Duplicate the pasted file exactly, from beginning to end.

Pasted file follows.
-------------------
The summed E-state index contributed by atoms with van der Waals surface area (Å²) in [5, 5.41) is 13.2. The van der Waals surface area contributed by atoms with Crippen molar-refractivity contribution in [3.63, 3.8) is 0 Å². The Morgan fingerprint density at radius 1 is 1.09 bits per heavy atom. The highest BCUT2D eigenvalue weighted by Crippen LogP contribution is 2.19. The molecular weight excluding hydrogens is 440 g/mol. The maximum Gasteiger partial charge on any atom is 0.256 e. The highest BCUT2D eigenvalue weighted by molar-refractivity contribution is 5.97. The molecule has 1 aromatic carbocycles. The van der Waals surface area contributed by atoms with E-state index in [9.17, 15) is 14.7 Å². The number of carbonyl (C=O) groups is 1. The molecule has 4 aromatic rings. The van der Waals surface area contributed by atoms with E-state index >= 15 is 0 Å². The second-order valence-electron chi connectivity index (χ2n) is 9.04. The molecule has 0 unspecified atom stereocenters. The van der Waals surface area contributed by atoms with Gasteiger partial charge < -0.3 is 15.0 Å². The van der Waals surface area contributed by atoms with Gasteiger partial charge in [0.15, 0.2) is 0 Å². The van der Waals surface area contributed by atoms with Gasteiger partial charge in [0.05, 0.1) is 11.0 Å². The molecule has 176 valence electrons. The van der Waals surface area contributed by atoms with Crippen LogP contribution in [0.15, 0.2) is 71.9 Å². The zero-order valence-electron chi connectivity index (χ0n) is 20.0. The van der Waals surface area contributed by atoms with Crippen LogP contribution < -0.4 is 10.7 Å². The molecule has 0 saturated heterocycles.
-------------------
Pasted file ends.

The summed E-state index contributed by atoms with van der Waals surface area (Å²) in [5, 5.41) is 13.2. The van der Waals surface area contributed by atoms with Crippen molar-refractivity contribution in [3.63, 3.8) is 0 Å². The Morgan fingerprint density at radius 1 is 1.09 bits per heavy atom. The highest BCUT2D eigenvalue weighted by Crippen LogP contribution is 2.19. The molecular weight excluding hydrogens is 440 g/mol. The maximum Gasteiger partial charge on any atom is 0.256 e. The highest BCUT2D eigenvalue weighted by molar-refractivity contribution is 5.97. The molecule has 1 aromatic carbocycles. The van der Waals surface area contributed by atoms with E-state index in [9.17, 15) is 14.7 Å². The number of carbonyl (C=O) groups is 1. The molecule has 4 aromatic rings. The van der Waals surface area contributed by atoms with E-state index >= 15 is 0 Å². The second-order valence-electron chi connectivity index (χ2n) is 9.04. The molecule has 0 unspecified atom stereocenters. The van der Waals surface area contributed by atoms with Gasteiger partial charge < -0.3 is 15.0 Å². The van der Waals surface area contributed by atoms with Gasteiger partial charge in [0.15, 0.2) is 0 Å². The van der Waals surface area contributed by atoms with Gasteiger partial charge in [0.05, 0.1) is 11.0 Å². The molecule has 176 valence electrons. The van der Waals surface area contributed by atoms with Crippen LogP contribution in [0.15, 0.2) is 71.9 Å². The zero-order valence-electron chi connectivity index (χ0n) is 20.0. The van der Waals surface area contributed by atoms with Crippen LogP contribution < -0.4 is 10.7 Å². The molecule has 0 saturated heterocycles.